But my dog isn’t food motivated

Luvk9s Dog Training uses positive reinforcement training to teach dogs new and dwesirable behaviors. 

With positive reinforcement, we reward the behaviors we want repeated and ignore or redirect the behaviors we don’t like. Rewards should be something your dog loves which is usually food or treats. Rewards can also be activities your dog loves, such as chasing a tennis ball, going for a walk, taking a ride in the car, playing fetch or tug or being petted by their favorite person.

Positive trainers initially use food when training a new behavior because it easily allows quick repetitions of the cues you are trying to teach. It’s a lot easier (and less time consuming) to reward a dog for sitting with a food treat five times in a row as opposed to tossing a ball for a game of fetch five times.

But what if your dog isn’t food motivated?
All dogs are food motivated

Like humans, dogs need food to survive. But there may be times where your dog isn’t interested in food (just like humans).

If your dog isn’t interested in food, make sure your dog doesn’t have some underlying health issue that may affect his desire to enjoy food.

What’s the next step if your dog has no underlying health issues?

Troubleshooting – 10 questions

In a recent webinar, Louise Stapleton-Frappel, a well-known accredited professional force-free dog trainer and behavior consultant, suggested asking yourself these ten questions to help determine why your dog may not be interested in food as a reward.  

+Are you free feeding? If your dog has access to food 24/7, there may not be any motivation to work for it.

+ Does your dog like the treats you are using? Training treats should be small, smelly and easy to chew and swallow.

+ Do you know your dog’s hierarchy of rewards?  In your home, you may be able to get your dog to work for his regular food, but in a distracting environment (like a group class), you may need something incredibly high-value like dried chicken hearts, hot dogs or cheese.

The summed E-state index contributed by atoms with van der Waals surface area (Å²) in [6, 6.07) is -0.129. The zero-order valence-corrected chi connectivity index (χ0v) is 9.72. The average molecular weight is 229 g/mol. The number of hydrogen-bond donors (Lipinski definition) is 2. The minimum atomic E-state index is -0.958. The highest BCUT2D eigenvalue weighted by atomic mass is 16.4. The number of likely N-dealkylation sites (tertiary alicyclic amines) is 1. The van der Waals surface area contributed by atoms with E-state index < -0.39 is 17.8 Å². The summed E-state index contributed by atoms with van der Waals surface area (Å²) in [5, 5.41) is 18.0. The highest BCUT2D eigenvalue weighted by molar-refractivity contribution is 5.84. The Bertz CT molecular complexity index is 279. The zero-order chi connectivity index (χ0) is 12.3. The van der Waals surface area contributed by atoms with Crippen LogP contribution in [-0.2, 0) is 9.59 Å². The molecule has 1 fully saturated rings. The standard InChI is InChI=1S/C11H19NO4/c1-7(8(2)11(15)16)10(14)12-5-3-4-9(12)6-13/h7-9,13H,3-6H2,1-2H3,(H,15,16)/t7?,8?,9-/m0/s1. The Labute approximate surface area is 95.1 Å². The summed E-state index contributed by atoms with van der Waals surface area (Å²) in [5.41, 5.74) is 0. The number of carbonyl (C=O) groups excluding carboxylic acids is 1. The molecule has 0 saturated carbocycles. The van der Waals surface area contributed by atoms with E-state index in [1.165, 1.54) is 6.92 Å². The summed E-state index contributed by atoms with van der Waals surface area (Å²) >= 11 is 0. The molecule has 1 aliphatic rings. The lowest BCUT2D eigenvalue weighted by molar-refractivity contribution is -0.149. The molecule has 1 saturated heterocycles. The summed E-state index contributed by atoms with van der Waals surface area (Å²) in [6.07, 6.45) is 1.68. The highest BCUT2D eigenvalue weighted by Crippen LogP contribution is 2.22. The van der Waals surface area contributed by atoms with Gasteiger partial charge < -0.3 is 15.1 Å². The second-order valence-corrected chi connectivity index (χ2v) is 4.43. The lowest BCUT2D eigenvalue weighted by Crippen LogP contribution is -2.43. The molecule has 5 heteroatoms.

+ Do you realize that what your dog finds reinforcing in some situations may not have the same value in other situations? Stapleton-Frappel notes that “in the morning, I love a cup of tea but in the afternoon, I am much more likely to fancy a cup of coffee! Varying the reinforcement consequence that is offered, will also help overcome satiation – at some point, we have all eaten enough of that delicious cake but that doesn’t mean that we would say no to a piece of chocolate!”

+ Have you over-used the treats at the top of your dog’s hierarchy of rewards? If you use high-value treats too often, your dog may stop working for lower-value treats. Save the high-value treats for more difficult tasks and environments.

+ Do you have your dog’s full attention, and do they have yours? Is your training session too long? In an hour-long group class, your dog may need a short break.

+ Are you expecting too much of your dog? Your dog may do a great sit-stay at home but may not be able to do the same sit-stay in the middle of downtown.

+ How are you delivering the food? Most dogs don’t care for having the reward shoved into their mouth. Hold the treat a few inches away so your dog can reach for it. Vary the delivery; place it on the floor, toss it into your dog’s mouth or toss the treat off to the side so he gets to chase it.

+ Are you inadvertently “devaluing” the treat? A former boss of mine warned the staff trainers never to work their dogs if they were in a bad mood. Food delivered when you are obviously not happily engaged with the dog can devalue the reward and make the dog less likely to work.

+ Is your dog feeling fearful, anxious or stressed? Most dogs will not eat or take a treat if they are stressed. Dogs that are highly aroused or excited are also often not interested in food.
In conclusion

AKC.org notes that “most dogs find food reinforcing! Using treats during training is the best way to guarantee that your dog will repeat the behavior you want. After all, you keep going to work because you keep getting a paycheck, right? Your dog is more likely to sit if he often gets rewarded for sitting!”

Happy training!

Luvk9s Dog Training